Trinidad and Tobago Carnival
Club, Mahogany, Cocoyea and South Connections, - and the
work of visionary, activist and journalist Claudia Jones.
The work of Sculptor Fowokan George Kelly should
be revered - a bust of Jessica Huntley should really have
pride of place in our own museum,
which it will one day. These foot soldiers shoulder and cradle
our creative community often with no recognition for their
work. We certainly look
forward to the day when there is a large public art display
of his work. Maybe if London gets the Olympic bid his work
will adorn the gates.
The role of those who operate behind the camera is invaluable, whether
it be Menelik Shabazz, Albert Bailey, Kelvin Richards, Imruh Caesar,
John Akomfrah or a photographer such as Armet Francis who has possibly
the largest social documentary of photographs chronicling our life and
times. Armet has been chronicling for over forty years and assignments
have included The Times Magazine, Sunday Times Supplement, BBC and Channel
4. Later came the work of Neil Kenlock, Van Lee Burke , Robert Taylor
and Anita McKenzie
Arthur Torrington who runs both the Equiano Society (better known
as Gustavas Vassa) and the Windrush Foundation regularly organizes events
and activities to promote the contribution of Equiano. Events have involved
community conferences focusing on his contribution to abolish the transatlantic
slave trade. Equiano stands shoulder to shoulder with abolishinists like
William Wilberforce, Thomas Clarkson and Granvile Sharpe and others.
The society played an instrumental role in ensuring together with the
English Heritage and Camden council that a blue plaque was placed in
central London for Equiano.
The Windrush foundation has grown to an awards ceremony but during that great period of celebration where our elders, and quite rightly so, are treated like Royalty. Where they as one said, wore more different suits and tie in one month than he did in a whole life time of being in London. Journalist, broadcaster and historian Steve Martin regularly lead walks revealing the hidden histories of black peoples. Martins in depth knowledge is superb .
Campaigning and sharing information about Black History has been for
most a life long career. Take for instance, Professor Elizabeth
Anionwu, Head of the Mary Seacole Centre
for Nursing Practice at Thames Valley University in London
when she came across the life of Mary Seacole used her influence,
her tenacity and her will power to ensure that all Nurses
become more aware of her contribution. Joined up work between
the Department of Health and various nursing and midwifery
organisations, such as the Royal College of Nursing, Unison,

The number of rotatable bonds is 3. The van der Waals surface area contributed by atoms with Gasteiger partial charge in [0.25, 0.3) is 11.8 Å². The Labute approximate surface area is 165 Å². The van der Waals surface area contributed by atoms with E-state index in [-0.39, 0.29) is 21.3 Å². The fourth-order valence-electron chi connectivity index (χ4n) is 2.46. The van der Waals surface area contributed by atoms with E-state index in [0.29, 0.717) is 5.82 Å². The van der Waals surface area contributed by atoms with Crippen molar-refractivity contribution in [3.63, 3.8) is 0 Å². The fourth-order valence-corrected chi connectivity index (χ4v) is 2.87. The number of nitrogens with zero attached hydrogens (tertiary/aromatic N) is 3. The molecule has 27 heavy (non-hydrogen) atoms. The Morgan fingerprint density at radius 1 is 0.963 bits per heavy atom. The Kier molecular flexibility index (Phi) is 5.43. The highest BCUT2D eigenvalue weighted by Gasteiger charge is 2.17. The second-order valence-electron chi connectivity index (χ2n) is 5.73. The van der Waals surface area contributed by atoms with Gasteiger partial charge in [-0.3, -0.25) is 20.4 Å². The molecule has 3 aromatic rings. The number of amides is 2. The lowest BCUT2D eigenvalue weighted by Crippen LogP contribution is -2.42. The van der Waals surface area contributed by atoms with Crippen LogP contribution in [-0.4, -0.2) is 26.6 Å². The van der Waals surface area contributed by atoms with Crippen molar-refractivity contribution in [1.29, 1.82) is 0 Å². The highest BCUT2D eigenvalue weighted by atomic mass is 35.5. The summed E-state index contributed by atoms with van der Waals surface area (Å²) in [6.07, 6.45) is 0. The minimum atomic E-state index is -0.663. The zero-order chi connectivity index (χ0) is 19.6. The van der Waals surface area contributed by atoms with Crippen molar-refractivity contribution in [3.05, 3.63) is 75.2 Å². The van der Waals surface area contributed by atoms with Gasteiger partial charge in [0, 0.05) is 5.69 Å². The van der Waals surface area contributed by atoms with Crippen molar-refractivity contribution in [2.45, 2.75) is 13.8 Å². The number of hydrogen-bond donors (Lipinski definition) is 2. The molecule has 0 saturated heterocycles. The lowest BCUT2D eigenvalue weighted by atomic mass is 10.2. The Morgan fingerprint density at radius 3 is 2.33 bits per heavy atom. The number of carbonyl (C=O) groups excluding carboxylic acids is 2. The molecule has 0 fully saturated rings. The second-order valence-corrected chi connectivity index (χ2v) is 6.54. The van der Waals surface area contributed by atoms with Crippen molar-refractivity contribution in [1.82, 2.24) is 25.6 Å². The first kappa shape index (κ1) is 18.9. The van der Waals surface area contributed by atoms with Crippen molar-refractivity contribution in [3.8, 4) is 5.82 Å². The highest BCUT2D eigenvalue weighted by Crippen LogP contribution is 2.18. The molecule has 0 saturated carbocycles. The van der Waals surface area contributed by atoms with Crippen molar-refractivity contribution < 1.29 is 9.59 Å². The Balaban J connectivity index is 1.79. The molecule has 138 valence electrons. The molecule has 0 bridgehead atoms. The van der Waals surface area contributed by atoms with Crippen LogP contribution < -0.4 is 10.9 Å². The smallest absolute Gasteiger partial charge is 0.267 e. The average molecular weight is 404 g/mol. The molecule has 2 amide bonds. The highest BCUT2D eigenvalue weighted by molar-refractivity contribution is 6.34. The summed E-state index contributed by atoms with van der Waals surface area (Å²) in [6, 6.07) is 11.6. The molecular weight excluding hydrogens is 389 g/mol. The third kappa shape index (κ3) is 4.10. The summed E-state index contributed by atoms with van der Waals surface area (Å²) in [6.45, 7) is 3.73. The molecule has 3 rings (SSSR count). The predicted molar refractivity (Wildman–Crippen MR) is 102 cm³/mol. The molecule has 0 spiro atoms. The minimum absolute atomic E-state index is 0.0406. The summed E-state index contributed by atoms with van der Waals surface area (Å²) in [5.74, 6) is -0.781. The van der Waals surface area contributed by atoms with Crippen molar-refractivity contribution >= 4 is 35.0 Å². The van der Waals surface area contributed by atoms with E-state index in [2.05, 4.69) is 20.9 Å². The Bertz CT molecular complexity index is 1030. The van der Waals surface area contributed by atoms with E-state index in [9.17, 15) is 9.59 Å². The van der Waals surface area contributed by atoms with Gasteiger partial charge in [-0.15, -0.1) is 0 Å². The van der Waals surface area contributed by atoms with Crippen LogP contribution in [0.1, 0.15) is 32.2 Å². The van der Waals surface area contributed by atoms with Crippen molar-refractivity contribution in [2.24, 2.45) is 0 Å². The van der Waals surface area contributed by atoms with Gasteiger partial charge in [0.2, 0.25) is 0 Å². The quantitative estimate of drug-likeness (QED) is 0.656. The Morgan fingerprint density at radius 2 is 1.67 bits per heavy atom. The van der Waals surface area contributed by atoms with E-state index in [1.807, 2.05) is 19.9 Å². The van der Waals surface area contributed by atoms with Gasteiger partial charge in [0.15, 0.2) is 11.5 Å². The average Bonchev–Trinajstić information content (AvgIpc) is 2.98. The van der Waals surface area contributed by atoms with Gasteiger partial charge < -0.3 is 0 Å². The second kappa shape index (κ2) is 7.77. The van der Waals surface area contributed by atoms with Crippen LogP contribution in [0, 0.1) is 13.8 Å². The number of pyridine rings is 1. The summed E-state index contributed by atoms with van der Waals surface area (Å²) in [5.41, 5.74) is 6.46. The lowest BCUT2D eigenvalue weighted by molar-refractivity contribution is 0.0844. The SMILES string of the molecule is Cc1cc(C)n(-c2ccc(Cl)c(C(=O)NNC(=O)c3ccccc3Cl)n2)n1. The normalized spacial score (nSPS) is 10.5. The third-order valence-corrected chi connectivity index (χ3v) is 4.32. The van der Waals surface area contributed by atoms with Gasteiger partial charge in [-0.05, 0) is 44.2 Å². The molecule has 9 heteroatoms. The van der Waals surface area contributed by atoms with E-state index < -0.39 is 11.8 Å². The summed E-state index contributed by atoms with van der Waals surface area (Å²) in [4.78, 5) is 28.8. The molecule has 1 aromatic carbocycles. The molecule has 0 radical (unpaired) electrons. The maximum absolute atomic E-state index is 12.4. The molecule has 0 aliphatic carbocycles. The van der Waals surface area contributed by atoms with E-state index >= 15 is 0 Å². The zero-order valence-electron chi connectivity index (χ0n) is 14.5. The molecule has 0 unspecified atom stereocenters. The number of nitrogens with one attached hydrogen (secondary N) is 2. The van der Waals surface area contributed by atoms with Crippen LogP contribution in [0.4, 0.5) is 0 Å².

the Community Practitioners and Health Visitors Association
and the Royal College of
meant that Mary Seacole's life is now remembered
via a nursing leadership scholarship named
after her and worth £250,000 per year - rather ironically
the Royal College of Nursing has coined Black History Month
"the Mary Seacole Black History Month".
Mia Morris runs the mentoring,
motivational and management consultancy, Well
Placed Consultancy. Well Placed Consultancy fields questions and
queries all year round on their www.black-history-month.co.uk
website, from schools who are keen to do a session on migration
in 15 minutes, local authorities keen to get their hands
on historical photographs,
book shops keen for publicity, radio stations wanting to
find out more about the lives of current classical musicians
through to government
department and employer networks. We took a query in Spring
for a theatre company wanting to know whether they could
include Bangra Dancing, Soca
and Quadrille as part of the Black History in service teaching.
Queries and questions and points of clarification are all important
real stuff which keeps the community going. In essence, with
the absence of any clear centrally co-ordinated body, Well
Placed Consultancy was recently
told by an established media agency, who supply copy in advance, we
gather that you are the sole contact person for BHM. Essentially
we are of the opinion, that BHM has become so multi cultural
that it is very much in danger of departing from its original
As you read this, you will think of other people who should be mentioned,
but what this article is attempting to do is to alert you
to the people who, whether Black History Month is funded,
part funded or not funded at all,
will do what they can, where they can to make sure that it
happens. It would be good if families were encouraged to
attend events organised
by the little people so that one day they will rise up like
all of our heroes whom we revere.
We have heard the plight of several voluntary organisations who are
still awaiting confirmation of funding for an event planned
for the end of the year, which had a closing deadline of 31st March
with the outcome being made in July this year and despite several phone
and responding to various questions by funders are still
none the wiser.
In actual fact, we should generate our own funds as well as press for
adequate ring fenced funding for smaller organisations rather
than the situation now of the larger museum just adding to
their collections of
work without generating any real benefits to communities.
For those of you who are considering their itineraries, bear in mind
those who passed before us will not pass this way again, but not attending
our own events organised within the community will ultimately destroy
our creativity and resolve and essentially our spirit. So Enjoy.
Originally produced for the GLA London Live Black Heritage Magazine